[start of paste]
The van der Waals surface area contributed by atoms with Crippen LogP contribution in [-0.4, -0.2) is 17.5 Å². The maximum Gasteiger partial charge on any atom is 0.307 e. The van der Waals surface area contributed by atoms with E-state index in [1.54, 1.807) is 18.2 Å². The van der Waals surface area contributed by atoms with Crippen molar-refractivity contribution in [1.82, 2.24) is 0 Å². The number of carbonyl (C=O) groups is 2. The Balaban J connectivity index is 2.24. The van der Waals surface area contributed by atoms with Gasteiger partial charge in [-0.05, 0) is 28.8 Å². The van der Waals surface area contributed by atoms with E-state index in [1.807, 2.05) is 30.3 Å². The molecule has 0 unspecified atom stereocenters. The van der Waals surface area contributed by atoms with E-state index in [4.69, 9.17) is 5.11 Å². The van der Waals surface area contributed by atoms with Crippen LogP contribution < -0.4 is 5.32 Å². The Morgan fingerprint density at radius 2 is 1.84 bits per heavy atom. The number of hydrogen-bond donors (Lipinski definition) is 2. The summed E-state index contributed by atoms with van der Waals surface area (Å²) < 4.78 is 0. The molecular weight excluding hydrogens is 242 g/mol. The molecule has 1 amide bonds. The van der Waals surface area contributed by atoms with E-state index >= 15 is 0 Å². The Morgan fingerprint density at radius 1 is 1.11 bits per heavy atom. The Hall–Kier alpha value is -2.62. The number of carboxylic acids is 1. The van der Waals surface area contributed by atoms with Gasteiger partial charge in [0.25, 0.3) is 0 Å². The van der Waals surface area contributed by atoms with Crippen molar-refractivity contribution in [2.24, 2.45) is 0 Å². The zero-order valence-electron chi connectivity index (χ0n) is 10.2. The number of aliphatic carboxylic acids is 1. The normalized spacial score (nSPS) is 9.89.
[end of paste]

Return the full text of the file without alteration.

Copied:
The van der Waals surface area contributed by atoms with Crippen LogP contribution in [-0.4, -0.2) is 17.5 Å². The maximum Gasteiger partial charge on any atom is 0.307 e. The van der Waals surface area contributed by atoms with E-state index in [1.54, 1.807) is 18.2 Å². The van der Waals surface area contributed by atoms with Crippen molar-refractivity contribution in [1.82, 2.24) is 0 Å². The number of carbonyl (C=O) groups is 2. The Balaban J connectivity index is 2.24. The van der Waals surface area contributed by atoms with Gasteiger partial charge in [-0.05, 0) is 28.8 Å². The van der Waals surface area contributed by atoms with E-state index in [1.807, 2.05) is 30.3 Å². The molecule has 0 unspecified atom stereocenters. The van der Waals surface area contributed by atoms with E-state index in [4.69, 9.17) is 5.11 Å². The van der Waals surface area contributed by atoms with Crippen LogP contribution < -0.4 is 5.32 Å². The Morgan fingerprint density at radius 2 is 1.84 bits per heavy atom. The number of hydrogen-bond donors (Lipinski definition) is 2. The summed E-state index contributed by atoms with van der Waals surface area (Å²) < 4.78 is 0. The molecular weight excluding hydrogens is 242 g/mol. The molecule has 1 amide bonds. The van der Waals surface area contributed by atoms with E-state index >= 15 is 0 Å². The Morgan fingerprint density at radius 1 is 1.11 bits per heavy atom. The Hall–Kier alpha value is -2.62. The number of carboxylic acids is 1. The van der Waals surface area contributed by atoms with Gasteiger partial charge in [0.25, 0.3) is 0 Å². The van der Waals surface area contributed by atoms with Crippen molar-refractivity contribution in [2.24, 2.45) is 0 Å². The zero-order valence-electron chi connectivity index (χ0n) is 10.2. The number of aliphatic carboxylic acids is 1. The normalized spacial score (nSPS) is 9.89.